"I'm going to the movies...Kinsey...Kinsey...it's about sex or something. No, it's just a guy. No, its a long story but its not anything. I'll tell you about it later. No, I'm going home and then I'm going to go boil my spinach, my potatoes, and my kalaloo. It's going to be kind of a West Indian thing. Yeah. I'm going to eat healthy. No fried chicken. None of that. I gotta keep it together now."
The man in the red sox hat thought about the last film his girlfriend had made them see. The johnny depp one about the man who wrote peter pan. that was not the kind of film he would pick for a weekend date. But they weren't really dating anymore, were they? A year of moviegoing with someone was more like going to poker night every week. just a ritual. it didn't really matter what was playing. if he wanted to see an action flick he could see that with his buddies another night. He might fall asleep during this movie. She wouldn't care.
"When you get a woman in bed then you know you guys are not interested anymore." Cecile smiled and listened and then replied, "I see..I see...not again..oh my god...You're killing me. You should stay away from her Michael. She has a six year old child. Listen, I gotta go. I gotta see where this guy is. He's late. Okay. Okay. Bye."
He was finishing the lentils and yogurt mixture at the bottom of the styrofoam bowl when she called.
"Where are you?"
"I'm three minutes away."
He wasn't sure why he had picked this film for them to see. He had read about it and it looked like a bio-pic straining to make its central character's life significant. He didn't usually see this kind of film. But, it was about sex researcher Alfred Kinsey and his efforts to demystify the sexual experience for the American public in the nineteen fifties. He felt as if he was stuck in a sexual relationship that was trapped in the same era. Perhaps the film would have the same effect as Kinsey's lectures did on pimpley faced college students at the University of Indiana. At the very least, he hoped, it might stimulate some kind of thinking in that direction.
At the theater she greeted him by politely allowing him to kiss her cheek. Inside the the theater they found seats near the front. The deaf couple sat in front of them. The cowboy took his hat off and placed it on his knees. His girlfriend grasped his hand and plunged their fingers deep within his lap. The theater darkened. Near the back of the auditorium the man in the red sox cap pulled his brim lower and slouched low in his seat as John Lithgow appeared on screen with a stern visage to lecture the young Kinsey on antiquated moral strictures. the chords of 'idioteque' burbled through his thoughts as he imagined a man laughing until his head came off. He wondered if his girlfriend would be turned on by this movie - would want to have sex afterwards in their cramped Ludlow street studio. He hoped not.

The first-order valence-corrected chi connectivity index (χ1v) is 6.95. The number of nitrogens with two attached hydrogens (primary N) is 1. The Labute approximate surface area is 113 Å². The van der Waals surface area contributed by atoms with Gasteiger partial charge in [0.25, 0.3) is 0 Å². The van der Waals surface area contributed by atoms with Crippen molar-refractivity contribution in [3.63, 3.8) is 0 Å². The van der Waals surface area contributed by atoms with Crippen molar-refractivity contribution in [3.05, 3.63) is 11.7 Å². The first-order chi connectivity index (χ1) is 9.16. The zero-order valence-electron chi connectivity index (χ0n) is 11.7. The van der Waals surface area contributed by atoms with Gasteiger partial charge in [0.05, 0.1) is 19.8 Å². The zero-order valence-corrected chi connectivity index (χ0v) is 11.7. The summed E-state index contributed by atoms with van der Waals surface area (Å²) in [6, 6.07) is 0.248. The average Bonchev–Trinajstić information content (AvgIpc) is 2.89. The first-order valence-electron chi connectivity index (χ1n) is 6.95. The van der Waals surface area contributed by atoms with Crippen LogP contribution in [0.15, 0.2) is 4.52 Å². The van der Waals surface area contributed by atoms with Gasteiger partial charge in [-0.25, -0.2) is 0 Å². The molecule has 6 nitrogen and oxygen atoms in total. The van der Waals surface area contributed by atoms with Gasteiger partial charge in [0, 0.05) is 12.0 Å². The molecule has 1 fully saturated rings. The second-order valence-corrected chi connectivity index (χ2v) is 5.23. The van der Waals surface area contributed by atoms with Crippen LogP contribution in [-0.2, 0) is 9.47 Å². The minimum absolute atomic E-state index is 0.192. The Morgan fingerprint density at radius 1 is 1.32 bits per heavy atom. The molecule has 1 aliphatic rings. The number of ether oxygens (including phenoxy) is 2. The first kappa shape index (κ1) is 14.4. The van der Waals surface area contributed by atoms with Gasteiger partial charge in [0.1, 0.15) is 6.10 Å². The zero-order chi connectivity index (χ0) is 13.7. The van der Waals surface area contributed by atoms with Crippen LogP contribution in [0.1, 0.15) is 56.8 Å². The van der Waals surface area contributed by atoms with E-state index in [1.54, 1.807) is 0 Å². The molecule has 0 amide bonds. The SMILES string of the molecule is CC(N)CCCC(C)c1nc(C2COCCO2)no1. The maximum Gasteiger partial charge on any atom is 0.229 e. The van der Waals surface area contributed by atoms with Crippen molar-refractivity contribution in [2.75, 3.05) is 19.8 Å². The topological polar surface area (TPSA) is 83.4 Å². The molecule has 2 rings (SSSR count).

Later, Liam Neeson (as the adult Kinsey) and Laura Linney (playing his wife) performed a painful looking copulation scene. The cowboy blonde put her hand to her nose and stirred her finger in a foul smelling broth. The deaf boy put his hand over her eyes. Behind them he and Cecile sat rigidly in their seats as a group of desperate students asked Kinsey a series of uninformed questions in a montage: "Can too much sex cause cancer? Does suppressing sex lead to stuttering?" and finally - "Does oral sex cause pregnancy?" He remembered their one ill fated attempt at oral sex and he turned to Cecile and smiled. She was asleep.
Later, at Moby's Tea Shop a few blocks away, they drank dark blue tea out of clay pots and discussed the film, the parts they could remember seeing.
"I think my ex-boyfriend was interested in that guy."
"Really, the German lawyer? He was interested in Kinsey?"
"Yeah, he used to go to the library to rent his videos."
"Maybe he was into vintage pornography."
"Listen," she said, "we...are headed in different directions here."
"What do you mean?"
Morricone's "Fistful of Dollars Theme" played quietly over the speakers.
"We're going down different roads. We're motivated by different things."
"You and I? How can you say that?"
"Because it's true."
And he realized it was true. That they were on their last date. He couldn't release the string that held her. She was cutting the line. And he should have been grateful but he was angry. He had made an investment of time and money and thought. A philosophical inquiry. An attempt to cross an ocean of difference. She was pulling the plug on their ocean. Just in time for the holidays.
"Let's get out of here." she said. As they walked along the Bowery toward the F train she saw a friend of hers and the friend pulled them into the club. They shed their coats and danced together and he placed his hands on her hips for the last time. He ran his hands over the curve of her ass. Kissed the sour moisture on her neck. It might as well have been a mannequin from Macy's. They had been dancing this way for months. Prince and Michael Jackson and Sean Paul weren't going to solve the problem. They made it worse. How had he imagined any other outcome? They walked to the train station on Houston hand in hand and passed three black men who growled something at them that he couldn't decipher.
"Haters." she said.
They kissed on the steps of Broadway and Lafayette station until she heard the squeal of the brakes from the uptown F. This was the longest relationship he'd been in for years. On the downtown platform a black man in a George Clinton spaceman outfit played an old soul song on a casio keyboard. He couldn't remember the title but he had listened to the song a hundred times in his apartment at drama school.
Take to the sky on a natural high
lovin' you more til the day I die
He flicked a quarter into the man's case and tasted the remains of the curry dinner on the edge of his lips. He listened as the downtown train pulled into the station to deliver him into the womb of a dark Brooklyn night.